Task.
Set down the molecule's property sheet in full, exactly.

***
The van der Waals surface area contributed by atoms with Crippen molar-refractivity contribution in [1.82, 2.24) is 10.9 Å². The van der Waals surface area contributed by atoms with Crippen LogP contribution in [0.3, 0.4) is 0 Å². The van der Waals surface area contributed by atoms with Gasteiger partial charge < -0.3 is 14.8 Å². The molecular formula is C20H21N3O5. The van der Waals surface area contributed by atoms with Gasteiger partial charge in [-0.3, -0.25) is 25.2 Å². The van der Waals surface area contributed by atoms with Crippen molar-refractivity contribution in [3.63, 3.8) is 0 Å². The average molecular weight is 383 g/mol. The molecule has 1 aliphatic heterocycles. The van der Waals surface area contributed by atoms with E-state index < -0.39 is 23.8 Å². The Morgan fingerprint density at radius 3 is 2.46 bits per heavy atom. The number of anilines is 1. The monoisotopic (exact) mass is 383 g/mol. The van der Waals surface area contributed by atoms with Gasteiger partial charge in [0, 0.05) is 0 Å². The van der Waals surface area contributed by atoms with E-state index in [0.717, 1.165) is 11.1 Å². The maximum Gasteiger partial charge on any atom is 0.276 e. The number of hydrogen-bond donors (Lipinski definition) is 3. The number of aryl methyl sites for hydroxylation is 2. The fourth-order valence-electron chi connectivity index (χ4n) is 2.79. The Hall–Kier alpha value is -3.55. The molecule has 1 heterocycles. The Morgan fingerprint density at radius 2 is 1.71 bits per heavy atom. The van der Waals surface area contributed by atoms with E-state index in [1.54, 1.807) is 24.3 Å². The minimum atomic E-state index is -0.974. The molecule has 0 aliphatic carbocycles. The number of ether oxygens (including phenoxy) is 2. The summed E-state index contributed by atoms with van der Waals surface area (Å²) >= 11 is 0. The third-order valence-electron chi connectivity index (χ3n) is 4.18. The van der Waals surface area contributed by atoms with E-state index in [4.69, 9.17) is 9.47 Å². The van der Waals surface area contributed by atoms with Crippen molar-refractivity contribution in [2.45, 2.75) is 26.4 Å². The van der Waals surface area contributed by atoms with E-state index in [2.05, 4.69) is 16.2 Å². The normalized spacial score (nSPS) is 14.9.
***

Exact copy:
The van der Waals surface area contributed by atoms with Crippen molar-refractivity contribution in [1.82, 2.24) is 10.9 Å². The van der Waals surface area contributed by atoms with Crippen LogP contribution in [0.3, 0.4) is 0 Å². The van der Waals surface area contributed by atoms with Gasteiger partial charge < -0.3 is 14.8 Å². The molecular formula is C20H21N3O5. The van der Waals surface area contributed by atoms with Gasteiger partial charge in [-0.3, -0.25) is 25.2 Å². The van der Waals surface area contributed by atoms with Crippen molar-refractivity contribution in [3.63, 3.8) is 0 Å². The average molecular weight is 383 g/mol. The molecule has 1 aliphatic heterocycles. The van der Waals surface area contributed by atoms with E-state index < -0.39 is 23.8 Å². The Morgan fingerprint density at radius 3 is 2.46 bits per heavy atom. The number of anilines is 1. The monoisotopic (exact) mass is 383 g/mol. The van der Waals surface area contributed by atoms with Gasteiger partial charge in [0, 0.05) is 0 Å². The van der Waals surface area contributed by atoms with E-state index in [0.717, 1.165) is 11.1 Å². The maximum Gasteiger partial charge on any atom is 0.276 e. The number of hydrogen-bond donors (Lipinski definition) is 3. The number of aryl methyl sites for hydroxylation is 2. The fourth-order valence-electron chi connectivity index (χ4n) is 2.79. The Hall–Kier alpha value is -3.55. The molecule has 1 heterocycles. The Morgan fingerprint density at radius 2 is 1.71 bits per heavy atom. The van der Waals surface area contributed by atoms with E-state index in [1.54, 1.807) is 24.3 Å². The minimum atomic E-state index is -0.974. The molecule has 0 aliphatic carbocycles. The number of ether oxygens (including phenoxy) is 2. The summed E-state index contributed by atoms with van der Waals surface area (Å²) >= 11 is 0. The third-order valence-electron chi connectivity index (χ3n) is 4.18. The van der Waals surface area contributed by atoms with E-state index in [4.69, 9.17) is 9.47 Å². The van der Waals surface area contributed by atoms with Crippen molar-refractivity contribution in [2.45, 2.75) is 26.4 Å². The van der Waals surface area contributed by atoms with E-state index in [2.05, 4.69) is 16.2 Å². The normalized spacial score (nSPS) is 14.9.